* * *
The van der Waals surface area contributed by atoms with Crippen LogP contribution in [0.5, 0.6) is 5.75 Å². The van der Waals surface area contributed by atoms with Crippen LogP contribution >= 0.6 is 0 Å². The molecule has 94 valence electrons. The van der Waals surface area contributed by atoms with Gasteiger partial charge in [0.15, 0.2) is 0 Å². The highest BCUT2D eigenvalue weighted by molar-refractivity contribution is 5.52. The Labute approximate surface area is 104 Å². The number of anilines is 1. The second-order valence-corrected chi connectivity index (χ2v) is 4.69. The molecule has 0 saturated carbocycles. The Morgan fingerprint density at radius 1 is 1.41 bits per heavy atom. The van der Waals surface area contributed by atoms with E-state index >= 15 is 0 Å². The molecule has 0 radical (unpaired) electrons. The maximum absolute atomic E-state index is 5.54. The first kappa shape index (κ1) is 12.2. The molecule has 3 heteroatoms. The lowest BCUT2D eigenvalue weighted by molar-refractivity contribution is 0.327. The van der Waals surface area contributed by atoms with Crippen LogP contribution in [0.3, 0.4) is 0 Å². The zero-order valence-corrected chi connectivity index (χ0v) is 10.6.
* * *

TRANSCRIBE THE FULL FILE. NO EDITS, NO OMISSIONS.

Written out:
The van der Waals surface area contributed by atoms with Crippen LogP contribution in [0.5, 0.6) is 5.75 Å². The van der Waals surface area contributed by atoms with Crippen LogP contribution >= 0.6 is 0 Å². The molecule has 94 valence electrons. The van der Waals surface area contributed by atoms with Gasteiger partial charge in [0.15, 0.2) is 0 Å². The highest BCUT2D eigenvalue weighted by molar-refractivity contribution is 5.52. The Labute approximate surface area is 104 Å². The number of anilines is 1. The second-order valence-corrected chi connectivity index (χ2v) is 4.69. The molecule has 0 saturated carbocycles. The Morgan fingerprint density at radius 1 is 1.41 bits per heavy atom. The van der Waals surface area contributed by atoms with E-state index >= 15 is 0 Å². The molecule has 0 radical (unpaired) electrons. The maximum absolute atomic E-state index is 5.54. The first kappa shape index (κ1) is 12.2. The molecule has 3 heteroatoms. The lowest BCUT2D eigenvalue weighted by molar-refractivity contribution is 0.327. The van der Waals surface area contributed by atoms with Crippen LogP contribution in [0.3, 0.4) is 0 Å². The zero-order valence-corrected chi connectivity index (χ0v) is 10.6.